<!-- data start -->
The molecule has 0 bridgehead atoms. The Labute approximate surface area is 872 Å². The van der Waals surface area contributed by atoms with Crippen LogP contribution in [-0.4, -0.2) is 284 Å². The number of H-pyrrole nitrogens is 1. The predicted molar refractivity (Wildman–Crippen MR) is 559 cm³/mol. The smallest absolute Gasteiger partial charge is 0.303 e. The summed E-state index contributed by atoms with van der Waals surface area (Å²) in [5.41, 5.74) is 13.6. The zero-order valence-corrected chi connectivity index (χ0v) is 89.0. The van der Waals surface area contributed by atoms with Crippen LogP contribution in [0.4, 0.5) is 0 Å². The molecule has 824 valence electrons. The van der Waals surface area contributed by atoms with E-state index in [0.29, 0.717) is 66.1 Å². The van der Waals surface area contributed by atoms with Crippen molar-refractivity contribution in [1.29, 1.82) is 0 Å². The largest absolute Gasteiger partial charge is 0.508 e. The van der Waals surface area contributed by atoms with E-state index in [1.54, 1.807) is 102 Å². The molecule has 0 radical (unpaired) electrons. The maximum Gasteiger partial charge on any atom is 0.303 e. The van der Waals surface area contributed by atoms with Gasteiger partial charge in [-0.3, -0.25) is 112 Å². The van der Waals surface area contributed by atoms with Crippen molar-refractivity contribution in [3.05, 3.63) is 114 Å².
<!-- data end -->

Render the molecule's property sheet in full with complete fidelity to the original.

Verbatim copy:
The molecule has 0 bridgehead atoms. The Labute approximate surface area is 872 Å². The van der Waals surface area contributed by atoms with Crippen LogP contribution in [-0.4, -0.2) is 284 Å². The number of H-pyrrole nitrogens is 1. The predicted molar refractivity (Wildman–Crippen MR) is 559 cm³/mol. The smallest absolute Gasteiger partial charge is 0.303 e. The summed E-state index contributed by atoms with van der Waals surface area (Å²) in [5.41, 5.74) is 13.6. The zero-order valence-corrected chi connectivity index (χ0v) is 89.0. The van der Waals surface area contributed by atoms with Crippen LogP contribution in [0.4, 0.5) is 0 Å². The molecule has 824 valence electrons. The van der Waals surface area contributed by atoms with E-state index in [0.29, 0.717) is 66.1 Å². The van der Waals surface area contributed by atoms with Crippen molar-refractivity contribution in [1.29, 1.82) is 0 Å². The largest absolute Gasteiger partial charge is 0.508 e. The van der Waals surface area contributed by atoms with E-state index in [1.54, 1.807) is 102 Å². The molecule has 0 radical (unpaired) electrons. The maximum Gasteiger partial charge on any atom is 0.303 e. The van der Waals surface area contributed by atoms with Gasteiger partial charge in [-0.3, -0.25) is 112 Å². The van der Waals surface area contributed by atoms with Crippen molar-refractivity contribution in [3.05, 3.63) is 114 Å².